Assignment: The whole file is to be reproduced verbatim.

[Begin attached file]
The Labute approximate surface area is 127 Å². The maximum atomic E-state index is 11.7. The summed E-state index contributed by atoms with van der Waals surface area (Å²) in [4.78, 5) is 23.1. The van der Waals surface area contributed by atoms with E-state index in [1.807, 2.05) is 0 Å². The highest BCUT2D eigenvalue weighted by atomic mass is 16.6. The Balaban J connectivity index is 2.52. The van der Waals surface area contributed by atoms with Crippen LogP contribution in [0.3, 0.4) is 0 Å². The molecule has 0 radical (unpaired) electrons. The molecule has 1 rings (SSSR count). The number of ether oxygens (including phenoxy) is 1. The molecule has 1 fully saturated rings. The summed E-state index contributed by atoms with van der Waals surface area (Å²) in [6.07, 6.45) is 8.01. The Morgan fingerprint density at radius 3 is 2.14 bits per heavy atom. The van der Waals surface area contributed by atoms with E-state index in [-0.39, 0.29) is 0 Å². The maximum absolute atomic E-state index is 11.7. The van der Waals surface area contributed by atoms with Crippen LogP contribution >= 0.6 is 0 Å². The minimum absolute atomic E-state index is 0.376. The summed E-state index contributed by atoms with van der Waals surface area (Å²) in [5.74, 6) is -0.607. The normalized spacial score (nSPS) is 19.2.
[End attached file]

The Labute approximate surface area is 127 Å². The maximum atomic E-state index is 11.7. The summed E-state index contributed by atoms with van der Waals surface area (Å²) in [4.78, 5) is 23.1. The van der Waals surface area contributed by atoms with E-state index in [1.807, 2.05) is 0 Å². The highest BCUT2D eigenvalue weighted by atomic mass is 16.6. The Balaban J connectivity index is 2.52. The van der Waals surface area contributed by atoms with Crippen LogP contribution in [0.3, 0.4) is 0 Å². The molecule has 0 radical (unpaired) electrons. The molecule has 1 rings (SSSR count). The number of ether oxygens (including phenoxy) is 1. The molecule has 1 fully saturated rings. The summed E-state index contributed by atoms with van der Waals surface area (Å²) in [6.07, 6.45) is 8.01. The Morgan fingerprint density at radius 3 is 2.14 bits per heavy atom. The van der Waals surface area contributed by atoms with E-state index in [-0.39, 0.29) is 0 Å². The maximum absolute atomic E-state index is 11.7. The van der Waals surface area contributed by atoms with Crippen LogP contribution >= 0.6 is 0 Å². The minimum absolute atomic E-state index is 0.376. The summed E-state index contributed by atoms with van der Waals surface area (Å²) in [5.74, 6) is -0.607. The normalized spacial score (nSPS) is 19.2.